Modi Is Muzzling Big Tech

Silicon Valley has spent years courting India, but its companies face an increasingly tricky censorship minefield in the world’s largest democracy.

Indian Prime Minister Narendra Modi and Facebook CEO Mark Zuckerberg attend a town hall meeting.
Indian Prime Minister Narendra Modi and Facebook CEO Mark Zuckerberg attend a town hall meeting.
Indian Prime Minister Narendra Modi (left) and Facebook CEO Mark Zuckerberg attend a town hall meeting at Facebook headquarters in Menlo Park, California, on Sept. 27, 2015. SUSANA BATES/AFP via Getty Images

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This week, India made global headlines by banning a BBC documentary on its prime minister, Narendra Modi, which focused on his role in religious riots in the state of Gujarat in 2002 when he was the state’s chief minister. The broadcast ban included a directive to YouTube and Twitter under the country’s technology laws, demanding they take down links to the documentary, which a government advisor said the companies complied with. 

This week, India made global headlines by banning a BBC documentary on its prime minister, Narendra Modi, which focused on his role in religious riots in the state of Gujarat in 2002 when he was the state’s chief minister. The broadcast ban included a directive to YouTube and Twitter under the country’s technology laws, demanding they take down links to the documentary, which a government advisor said the companies complied with. 

A YouTube spokesperson told Foreign Policy that it blocked the documentary “due to a copyright claim” by the BBC but declined to confirm whether the Indian government had demanded a takedown. Twitter did not respond to a request for comment. 

The Modi government cited “emergency” powers under new technology rules it enacted in 2021, buttressing existing laws with the power to take down any content it deems as contravening “the sovereignty and integrity of India, public order, friendly relations with foreign countries, etc.” Local employees of tech companies that flout the rules face the threat of jail time. Those rules, digital rights advocates and experts fear, have given Modi carte blanche to go after critics and opponents, shrinking the space for free speech—online and otherwise. 

“Modi has always seen the media as an arena to control,” said Aliya Bhatia, a policy analyst at the Center for Democracy and Technology’s free expression project. “Tech companies are an extension of this arena of control for this government. The real issue here is about the impunity and opacity with which Modi is using emergency powers to control what users can say online.”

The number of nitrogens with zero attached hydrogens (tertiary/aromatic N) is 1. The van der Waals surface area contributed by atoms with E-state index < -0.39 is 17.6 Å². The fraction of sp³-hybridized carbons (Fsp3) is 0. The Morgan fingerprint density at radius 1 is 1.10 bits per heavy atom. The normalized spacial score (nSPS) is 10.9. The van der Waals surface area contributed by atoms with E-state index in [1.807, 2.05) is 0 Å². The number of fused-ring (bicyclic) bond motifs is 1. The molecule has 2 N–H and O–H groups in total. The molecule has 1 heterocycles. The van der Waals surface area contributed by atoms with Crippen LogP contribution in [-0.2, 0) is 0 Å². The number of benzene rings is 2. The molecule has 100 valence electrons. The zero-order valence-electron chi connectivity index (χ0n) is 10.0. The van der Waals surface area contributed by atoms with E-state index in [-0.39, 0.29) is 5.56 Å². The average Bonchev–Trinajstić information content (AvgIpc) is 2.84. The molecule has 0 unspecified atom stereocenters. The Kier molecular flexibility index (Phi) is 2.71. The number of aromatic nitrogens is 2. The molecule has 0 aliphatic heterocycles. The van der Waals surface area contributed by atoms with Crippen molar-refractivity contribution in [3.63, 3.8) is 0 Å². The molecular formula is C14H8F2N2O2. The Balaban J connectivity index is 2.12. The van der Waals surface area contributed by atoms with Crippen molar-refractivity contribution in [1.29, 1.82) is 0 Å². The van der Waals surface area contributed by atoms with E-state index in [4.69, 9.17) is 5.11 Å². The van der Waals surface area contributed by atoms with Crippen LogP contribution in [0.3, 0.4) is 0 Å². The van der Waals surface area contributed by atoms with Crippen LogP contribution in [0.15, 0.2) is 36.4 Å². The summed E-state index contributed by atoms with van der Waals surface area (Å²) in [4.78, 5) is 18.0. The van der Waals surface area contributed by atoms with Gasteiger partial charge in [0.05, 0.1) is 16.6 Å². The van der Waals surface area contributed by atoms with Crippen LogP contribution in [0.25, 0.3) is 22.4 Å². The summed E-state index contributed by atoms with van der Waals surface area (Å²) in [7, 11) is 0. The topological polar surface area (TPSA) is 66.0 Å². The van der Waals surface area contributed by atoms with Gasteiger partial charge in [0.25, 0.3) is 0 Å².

Having spent several years welcoming global tech companies into India, Modi and his government are increasingly now trying to bring them to heel. A series of clashes with the likes of WhatsApp, Twitter, Amazon, and Netflix indicate that social media and the digital realm are becoming ever more integral to Modi’s long-standing effort to control the public narrative and shut down critics.

The Indian government is now looking to significantly expand that control, proposing another amendment to its technology laws last week that would require online platforms to take down information identified as “fake or false” by the government’s own Press Information Bureau or by other government agencies. The proposal was slammed as “censorship” by the Editors Guild of India, a leading journalist group.

“The trend to notice with India is this doubling down [and] refusal to turn away from the path of intimidation for digital authoritarian steps that we’ve been seeing with the government for the last two to three years in particular,” said Raman Jit Singh Chima, Asia policy director and senior international counsel at digital rights organization Access Now. 

As far as Big Tech’s relationship with India goes: It’s complicated. With more than 800 million internet users—more than twice the population of the United States and second only to China’s out-of-bounds internet ecosystem—India has enticed the likes of Meta, Google, Twitter, Amazon, and Netflix to invest several years and billions of dollars in staking their claim. Those companies face a delicate dance between protecting their users and their business in what is probably their most important growth market.

The larger the market and the more economic leverage a country has, the more weight it can throw around when it comes to dictating policies to tech companies,” said Steven Feldstein, a senior fellow at the Carnegie Endowment for International Peace. Given that Big Tech is locked out of China, India remains the next biggest market in the world and a place that companies are strongly motivated to keep doing business in.”